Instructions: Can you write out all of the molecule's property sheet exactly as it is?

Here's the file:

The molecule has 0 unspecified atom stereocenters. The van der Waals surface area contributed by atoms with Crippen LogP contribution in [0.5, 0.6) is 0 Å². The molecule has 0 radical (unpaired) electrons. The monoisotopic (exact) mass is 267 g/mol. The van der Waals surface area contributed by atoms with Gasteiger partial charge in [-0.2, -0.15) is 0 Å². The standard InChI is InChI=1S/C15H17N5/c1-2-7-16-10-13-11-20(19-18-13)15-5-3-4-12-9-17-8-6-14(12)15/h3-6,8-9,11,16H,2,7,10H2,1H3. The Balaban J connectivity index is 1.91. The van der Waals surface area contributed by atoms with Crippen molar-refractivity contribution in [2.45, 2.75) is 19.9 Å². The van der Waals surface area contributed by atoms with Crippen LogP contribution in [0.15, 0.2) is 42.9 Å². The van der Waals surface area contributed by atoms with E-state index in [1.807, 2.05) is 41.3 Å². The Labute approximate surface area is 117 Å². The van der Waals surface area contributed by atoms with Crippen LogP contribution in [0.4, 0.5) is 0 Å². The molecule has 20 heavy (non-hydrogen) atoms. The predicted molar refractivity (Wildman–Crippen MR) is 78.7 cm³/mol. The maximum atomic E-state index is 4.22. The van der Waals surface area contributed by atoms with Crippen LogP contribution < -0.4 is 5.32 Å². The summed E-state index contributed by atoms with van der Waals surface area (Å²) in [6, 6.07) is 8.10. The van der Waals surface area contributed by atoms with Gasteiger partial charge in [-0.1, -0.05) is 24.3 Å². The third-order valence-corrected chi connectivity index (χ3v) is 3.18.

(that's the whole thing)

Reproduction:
The molecule has 0 unspecified atom stereocenters. The van der Waals surface area contributed by atoms with Crippen LogP contribution in [0.5, 0.6) is 0 Å². The molecule has 0 radical (unpaired) electrons. The monoisotopic (exact) mass is 267 g/mol. The van der Waals surface area contributed by atoms with Gasteiger partial charge in [-0.2, -0.15) is 0 Å². The standard InChI is InChI=1S/C15H17N5/c1-2-7-16-10-13-11-20(19-18-13)15-5-3-4-12-9-17-8-6-14(12)15/h3-6,8-9,11,16H,2,7,10H2,1H3. The Balaban J connectivity index is 1.91. The van der Waals surface area contributed by atoms with Crippen molar-refractivity contribution in [2.45, 2.75) is 19.9 Å². The van der Waals surface area contributed by atoms with Crippen LogP contribution in [0.15, 0.2) is 42.9 Å². The van der Waals surface area contributed by atoms with E-state index in [1.807, 2.05) is 41.3 Å². The Labute approximate surface area is 117 Å². The van der Waals surface area contributed by atoms with Crippen LogP contribution in [0.4, 0.5) is 0 Å². The molecule has 20 heavy (non-hydrogen) atoms. The predicted molar refractivity (Wildman–Crippen MR) is 78.7 cm³/mol. The maximum atomic E-state index is 4.22. The van der Waals surface area contributed by atoms with Crippen LogP contribution < -0.4 is 5.32 Å². The summed E-state index contributed by atoms with van der Waals surface area (Å²) in [6, 6.07) is 8.10. The van der Waals surface area contributed by atoms with Gasteiger partial charge in [-0.1, -0.05) is 24.3 Å². The third-order valence-corrected chi connectivity index (χ3v) is 3.18.